Choosing whether to watch a favorite performer accused of sex crimes is no small dilemma, considering how tightly woven into the fabric of our lives pop culture and entertainment are. Some people, like Highstreet, listened to audio of C.K. to get needed comic relief in the face of their daily struggles. Others, like Kate Tracy of Saco, followed evil power couple Frank and Claire Underwood (Spacey and Robin Wright) on “House of Cards” faithfully, looking forward to each new episode to provide some needed escapism.

For viewers, balancing what they feel for the alleged victims with their love of certain shows is a very tricky, personal thing. Tracy, 30, who sells real estate, says she might watch “House of Cards” if it continues without Spacey, who has been fired from the show. She might watch if they focus on Wright’s character, equally compelling and evil, after maybe killing off Spacey’s character or locking him away somewhere. She says that’s at least partly because she’s watched “House of Cards” for six years. If Spacey comes out with a new show or a new film, Tracy will not watch it.

For some people, C.K. presents a special dilemma because his act is him. Rowan Bishop, 50 and owner of a recording studio in Westbrook, thinks he would have a hard time divorcing the accusations from the performer in the case of C.K. His stand-up routines are delivered very personally. He’s not playing a role, not in the way an actor does, and he’s talking about things from his own point of view.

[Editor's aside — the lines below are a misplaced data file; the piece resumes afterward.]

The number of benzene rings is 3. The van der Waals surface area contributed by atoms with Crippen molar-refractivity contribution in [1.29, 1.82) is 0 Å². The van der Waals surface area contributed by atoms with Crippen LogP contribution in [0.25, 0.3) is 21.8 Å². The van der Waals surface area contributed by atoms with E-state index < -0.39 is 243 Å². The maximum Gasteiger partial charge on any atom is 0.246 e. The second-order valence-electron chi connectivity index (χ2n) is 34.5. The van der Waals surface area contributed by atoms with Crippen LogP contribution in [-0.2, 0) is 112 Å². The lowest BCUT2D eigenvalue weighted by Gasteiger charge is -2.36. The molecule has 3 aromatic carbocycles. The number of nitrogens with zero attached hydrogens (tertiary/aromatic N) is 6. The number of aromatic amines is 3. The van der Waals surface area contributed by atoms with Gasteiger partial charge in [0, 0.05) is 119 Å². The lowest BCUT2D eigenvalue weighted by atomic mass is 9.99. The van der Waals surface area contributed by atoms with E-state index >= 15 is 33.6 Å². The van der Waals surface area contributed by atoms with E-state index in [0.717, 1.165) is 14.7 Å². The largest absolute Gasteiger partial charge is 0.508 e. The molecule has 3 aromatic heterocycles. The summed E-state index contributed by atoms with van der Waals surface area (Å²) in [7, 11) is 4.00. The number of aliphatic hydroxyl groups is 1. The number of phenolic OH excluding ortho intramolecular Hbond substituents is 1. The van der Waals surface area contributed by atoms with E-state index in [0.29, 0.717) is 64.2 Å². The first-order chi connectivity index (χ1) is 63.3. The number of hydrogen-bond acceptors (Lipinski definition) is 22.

Many people have been disturbed to find out that C.K.’s latest film “I Love You, Daddy” is about a TV writer (played by C.K.) whose 17-year-old daughter is having a relationship with a much-old director who is rumored to be a pedophile. The film’s scheduled Nov. 17 opening has been canceled and there are no plans to distribute it.

Boycotting Weinstein’s work requires more work, since he’s not in the movies. And he’s not seen as the creative force behind it. Jenna Little Armstrong, 50, of Portland, said she doesn’t want to watch C.K. and Spacey anymore. But she says she hasn’t really paid much attention over the years to which films Weinstein or his company (from which he’s been fired) have made. So she probably won’t go out of her way now to look for Weinstein’s name in the credits. Plus Armstrong feels that she would be supporting the women in Weinstein’s films, who endured harassment or worse, by watching those films.

The economic impact of not watching something could affect a lot more people than the stars, says Juston McKinney, a former York County deputy sheriff who has been working as a comedian for 20 years. On the day he was being interviewed for this, McKinney got an $18 check in the mail for a small role he had on an episode of Kevin James’ sitcom “The King of Queens” about 12 years ago. If people don’t watch that show and the re-runs cease, McKinney wouldn’t get the steady stream of checks, no matter how small.

“I don’t know if I’d look for Weinstein’s name on a film and (then) not watch. But I do know that he’s not the only one responsible for those movies, a lot of people worked on them,” said McKinney, 47.

Dixie Townsend, who was a big Spacey fan, feels like her only option right now is to not watch anything he’s done or will do. She thinks that as a consumer of entertainment, that’s the best way she can show solidarity with the victims.

“The people who have come forward (with accusations of abuse) want to believed,” said Townsend, 54, a credit manager from Scarborough. “I feel this is the one thing I can do to support them.”